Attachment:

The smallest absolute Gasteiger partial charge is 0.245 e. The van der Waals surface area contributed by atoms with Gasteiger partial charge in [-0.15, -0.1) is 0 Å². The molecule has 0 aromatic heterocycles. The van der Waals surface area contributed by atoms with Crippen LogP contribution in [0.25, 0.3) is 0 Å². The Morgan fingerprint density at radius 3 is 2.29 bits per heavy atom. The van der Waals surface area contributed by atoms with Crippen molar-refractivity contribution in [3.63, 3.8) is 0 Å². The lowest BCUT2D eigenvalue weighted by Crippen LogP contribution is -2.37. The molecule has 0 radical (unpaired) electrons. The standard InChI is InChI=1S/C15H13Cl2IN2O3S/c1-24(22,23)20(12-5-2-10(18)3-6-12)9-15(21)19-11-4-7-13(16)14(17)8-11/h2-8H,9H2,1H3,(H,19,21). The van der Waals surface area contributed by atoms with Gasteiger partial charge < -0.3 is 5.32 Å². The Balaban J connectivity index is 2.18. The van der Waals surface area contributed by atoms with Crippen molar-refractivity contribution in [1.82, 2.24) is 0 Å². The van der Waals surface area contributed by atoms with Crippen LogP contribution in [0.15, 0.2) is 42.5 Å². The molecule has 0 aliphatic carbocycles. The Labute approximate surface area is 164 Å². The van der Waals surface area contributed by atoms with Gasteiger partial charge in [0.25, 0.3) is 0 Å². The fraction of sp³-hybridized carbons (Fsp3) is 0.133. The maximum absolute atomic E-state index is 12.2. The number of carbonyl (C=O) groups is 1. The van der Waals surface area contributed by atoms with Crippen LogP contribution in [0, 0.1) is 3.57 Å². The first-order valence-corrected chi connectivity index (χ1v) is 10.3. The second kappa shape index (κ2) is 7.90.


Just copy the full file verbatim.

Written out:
The smallest absolute Gasteiger partial charge is 0.245 e. The van der Waals surface area contributed by atoms with Gasteiger partial charge in [-0.15, -0.1) is 0 Å². The molecule has 0 aromatic heterocycles. The van der Waals surface area contributed by atoms with Crippen LogP contribution in [0.25, 0.3) is 0 Å². The Morgan fingerprint density at radius 3 is 2.29 bits per heavy atom. The van der Waals surface area contributed by atoms with Crippen molar-refractivity contribution in [3.63, 3.8) is 0 Å². The lowest BCUT2D eigenvalue weighted by Crippen LogP contribution is -2.37. The molecule has 0 radical (unpaired) electrons. The standard InChI is InChI=1S/C15H13Cl2IN2O3S/c1-24(22,23)20(12-5-2-10(18)3-6-12)9-15(21)19-11-4-7-13(16)14(17)8-11/h2-8H,9H2,1H3,(H,19,21). The van der Waals surface area contributed by atoms with Gasteiger partial charge < -0.3 is 5.32 Å². The Balaban J connectivity index is 2.18. The van der Waals surface area contributed by atoms with Crippen molar-refractivity contribution in [1.82, 2.24) is 0 Å². The van der Waals surface area contributed by atoms with Crippen LogP contribution in [0.15, 0.2) is 42.5 Å². The molecule has 0 aliphatic carbocycles. The Labute approximate surface area is 164 Å². The van der Waals surface area contributed by atoms with Gasteiger partial charge in [0.25, 0.3) is 0 Å². The fraction of sp³-hybridized carbons (Fsp3) is 0.133. The maximum absolute atomic E-state index is 12.2. The number of carbonyl (C=O) groups is 1. The van der Waals surface area contributed by atoms with Crippen LogP contribution in [0, 0.1) is 3.57 Å². The first-order valence-corrected chi connectivity index (χ1v) is 10.3. The second kappa shape index (κ2) is 7.90.